China will set a US$10 billion credit line and a US$500 million investment fund dedicated to Eastern European states as it aims to increase trade with the region to US$100 billion in 2015, Premier Wen Jiabao said on Thursday.
Wen, in Poland as part of a European tour, also said the global economic situation had been improving this year, but that the recovery was still fragile.
“The global economic situation has shown some improvement so far this year, but the basis for such recovery is fragile and there are still relatively big uncertainties,” Wen told an economic forum in Warsaw, bringing together Eastern European countries from Estonia in the north to Macedonia in the south.
“The Chinese side understands concerns among Eastern European countries over trade imbalances and will boost imports from those countries,” he said. Wen was a member of the last Chinese prime ministerial delegation to visit Poland in 1987.
China is also ready to seal currency swap agreements and conduct trade settlements in local currencies with its eastern and southeastern European partners, and wants to launch a dedicated US$10 billion credit line for them, as well as a special investment fund worth US$500 million initially, Wen said.
Cash-rich China has signed a string of bilateral currency agreements, including with Mongolia and Kazakhstan, to promote the use of Chinese yuan in cross-border trade and investment.
The CEEU/SEEU fund will offer loans on favorable terms to support infrastructure, high-tech and green energy projects.
Engines of Growth
Earlier this week Wen also promised to increase bilateral trade volumes with Germany and Poland as part of a drive to diversify its foreign currency reserves, the world's largest at US$3.3 trillion.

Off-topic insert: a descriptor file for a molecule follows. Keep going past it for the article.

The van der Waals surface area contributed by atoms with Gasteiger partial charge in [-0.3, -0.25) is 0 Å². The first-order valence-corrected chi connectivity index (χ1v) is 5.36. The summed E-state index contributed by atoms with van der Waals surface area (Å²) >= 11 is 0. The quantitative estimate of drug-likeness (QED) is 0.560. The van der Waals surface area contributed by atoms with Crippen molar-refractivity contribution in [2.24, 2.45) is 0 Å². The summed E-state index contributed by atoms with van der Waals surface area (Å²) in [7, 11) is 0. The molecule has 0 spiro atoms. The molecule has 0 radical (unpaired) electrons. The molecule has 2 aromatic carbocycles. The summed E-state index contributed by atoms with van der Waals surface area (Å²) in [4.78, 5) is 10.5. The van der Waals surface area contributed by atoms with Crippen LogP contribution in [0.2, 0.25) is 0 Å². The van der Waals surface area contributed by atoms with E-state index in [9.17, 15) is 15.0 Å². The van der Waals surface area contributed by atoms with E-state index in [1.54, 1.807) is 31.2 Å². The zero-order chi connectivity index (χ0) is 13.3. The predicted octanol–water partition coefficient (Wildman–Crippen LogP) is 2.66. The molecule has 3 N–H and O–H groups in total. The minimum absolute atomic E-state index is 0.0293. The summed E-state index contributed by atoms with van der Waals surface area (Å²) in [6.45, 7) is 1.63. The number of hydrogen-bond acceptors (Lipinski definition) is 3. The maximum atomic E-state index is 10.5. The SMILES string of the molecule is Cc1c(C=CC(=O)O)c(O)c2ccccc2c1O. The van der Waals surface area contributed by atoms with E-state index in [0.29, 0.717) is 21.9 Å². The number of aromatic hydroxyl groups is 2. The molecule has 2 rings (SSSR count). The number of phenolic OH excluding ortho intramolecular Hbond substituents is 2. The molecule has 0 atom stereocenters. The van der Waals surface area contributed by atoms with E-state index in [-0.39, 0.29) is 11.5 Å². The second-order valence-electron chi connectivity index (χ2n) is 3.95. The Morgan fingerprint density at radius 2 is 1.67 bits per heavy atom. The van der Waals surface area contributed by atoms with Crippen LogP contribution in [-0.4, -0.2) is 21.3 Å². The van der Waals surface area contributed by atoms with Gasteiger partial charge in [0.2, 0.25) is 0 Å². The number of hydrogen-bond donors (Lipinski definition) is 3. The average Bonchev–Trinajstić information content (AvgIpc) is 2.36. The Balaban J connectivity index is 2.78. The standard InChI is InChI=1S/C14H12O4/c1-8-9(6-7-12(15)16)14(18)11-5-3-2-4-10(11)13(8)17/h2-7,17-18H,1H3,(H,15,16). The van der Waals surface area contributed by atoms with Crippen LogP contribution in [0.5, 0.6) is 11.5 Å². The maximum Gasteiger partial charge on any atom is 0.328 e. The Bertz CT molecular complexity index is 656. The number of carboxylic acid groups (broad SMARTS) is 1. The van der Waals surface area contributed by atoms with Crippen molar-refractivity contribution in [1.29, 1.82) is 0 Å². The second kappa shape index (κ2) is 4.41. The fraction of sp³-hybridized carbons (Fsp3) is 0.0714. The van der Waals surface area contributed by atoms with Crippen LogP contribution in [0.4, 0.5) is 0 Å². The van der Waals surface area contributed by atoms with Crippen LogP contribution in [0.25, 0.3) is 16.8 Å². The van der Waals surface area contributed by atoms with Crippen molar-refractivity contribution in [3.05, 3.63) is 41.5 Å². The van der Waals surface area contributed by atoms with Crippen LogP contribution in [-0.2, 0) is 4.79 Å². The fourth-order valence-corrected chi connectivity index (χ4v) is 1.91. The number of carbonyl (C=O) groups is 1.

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Wen also discussed his visits to Germany, Iceland, Sweden and Poland in a phone call with European Commission President Jose Manuel Barroso, in which he reiterated China's support for European efforts to tame the eurozone debt crisis.
Poland, the largest eastern EU member and still outside the single currency area, is engaged in a large-scale infrastructure building program and struggling to modernize its energy sector to curb reliance on highly polluting coal.
Warsaw hopes for Chinese investments in those fields.
China is interested in Poland's banking sector and wants to open branches of its banks, including Industrial and Commercial Bank of China, its biggest lender, in Poland.
In inviting regional leaders and business representatives to Warsaw for multilateral talks with Wen, Poland is also trying to present itself as a regional leader offering economic stability to other parts of Europe.
“We are pleased that Poland today is China's largest partner in Central Europe, with trade volumes exceeding 14 billion euros in 2011,” said Polish Prime Minister Donald Tusk, adding that the potential for trade between China and Poland and its regional peers was much bigger.
“Today, partners with no reason to feel inferior are meeting ... (they) represent success and development in the world today,” Tusk told the forum.
Poland is the only European Union member to have avoided recession since the 2008 start of the global financial crisis.